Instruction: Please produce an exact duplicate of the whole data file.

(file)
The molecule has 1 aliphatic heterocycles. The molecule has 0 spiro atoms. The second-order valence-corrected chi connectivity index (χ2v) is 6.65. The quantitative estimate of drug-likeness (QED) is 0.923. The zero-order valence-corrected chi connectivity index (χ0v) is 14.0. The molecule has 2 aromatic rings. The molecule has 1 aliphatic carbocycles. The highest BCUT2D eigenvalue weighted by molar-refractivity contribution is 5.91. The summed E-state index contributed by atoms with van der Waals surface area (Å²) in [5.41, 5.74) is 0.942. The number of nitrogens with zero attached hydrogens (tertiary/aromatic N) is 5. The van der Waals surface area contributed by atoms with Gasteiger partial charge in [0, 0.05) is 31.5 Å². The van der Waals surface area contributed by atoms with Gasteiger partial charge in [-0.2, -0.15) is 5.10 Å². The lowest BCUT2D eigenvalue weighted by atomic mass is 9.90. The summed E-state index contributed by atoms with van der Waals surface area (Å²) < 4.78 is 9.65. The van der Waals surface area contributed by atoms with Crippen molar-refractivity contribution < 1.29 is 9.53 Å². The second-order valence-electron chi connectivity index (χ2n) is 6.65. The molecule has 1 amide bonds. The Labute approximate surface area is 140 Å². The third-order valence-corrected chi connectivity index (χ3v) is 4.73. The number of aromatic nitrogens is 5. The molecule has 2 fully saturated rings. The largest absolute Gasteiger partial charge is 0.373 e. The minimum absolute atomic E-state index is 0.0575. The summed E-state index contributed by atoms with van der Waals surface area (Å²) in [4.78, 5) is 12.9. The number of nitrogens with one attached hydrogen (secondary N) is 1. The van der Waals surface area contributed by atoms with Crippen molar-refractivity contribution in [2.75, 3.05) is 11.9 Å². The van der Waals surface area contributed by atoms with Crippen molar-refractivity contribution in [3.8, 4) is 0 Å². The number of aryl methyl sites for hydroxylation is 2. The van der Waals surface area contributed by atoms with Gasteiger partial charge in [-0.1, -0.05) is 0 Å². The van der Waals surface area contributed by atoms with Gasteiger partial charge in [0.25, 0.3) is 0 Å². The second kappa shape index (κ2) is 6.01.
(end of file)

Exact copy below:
The molecule has 1 aliphatic heterocycles. The molecule has 0 spiro atoms. The second-order valence-corrected chi connectivity index (χ2v) is 6.65. The quantitative estimate of drug-likeness (QED) is 0.923. The zero-order valence-corrected chi connectivity index (χ0v) is 14.0. The molecule has 2 aromatic rings. The molecule has 1 aliphatic carbocycles. The highest BCUT2D eigenvalue weighted by molar-refractivity contribution is 5.91. The summed E-state index contributed by atoms with van der Waals surface area (Å²) in [5.41, 5.74) is 0.942. The number of nitrogens with zero attached hydrogens (tertiary/aromatic N) is 5. The van der Waals surface area contributed by atoms with Gasteiger partial charge in [0, 0.05) is 31.5 Å². The van der Waals surface area contributed by atoms with Gasteiger partial charge in [-0.2, -0.15) is 5.10 Å². The lowest BCUT2D eigenvalue weighted by atomic mass is 9.90. The summed E-state index contributed by atoms with van der Waals surface area (Å²) < 4.78 is 9.65. The van der Waals surface area contributed by atoms with Crippen molar-refractivity contribution < 1.29 is 9.53 Å². The second-order valence-electron chi connectivity index (χ2n) is 6.65. The molecule has 1 amide bonds. The Labute approximate surface area is 140 Å². The third-order valence-corrected chi connectivity index (χ3v) is 4.73. The number of aromatic nitrogens is 5. The molecule has 2 fully saturated rings. The largest absolute Gasteiger partial charge is 0.373 e. The minimum absolute atomic E-state index is 0.0575. The summed E-state index contributed by atoms with van der Waals surface area (Å²) in [4.78, 5) is 12.9. The number of nitrogens with one attached hydrogen (secondary N) is 1. The van der Waals surface area contributed by atoms with Crippen molar-refractivity contribution in [2.75, 3.05) is 11.9 Å². The van der Waals surface area contributed by atoms with Crippen molar-refractivity contribution in [3.8, 4) is 0 Å². The number of aryl methyl sites for hydroxylation is 2. The van der Waals surface area contributed by atoms with Gasteiger partial charge in [-0.1, -0.05) is 0 Å². The van der Waals surface area contributed by atoms with Gasteiger partial charge in [0.25, 0.3) is 0 Å². The second kappa shape index (κ2) is 6.01.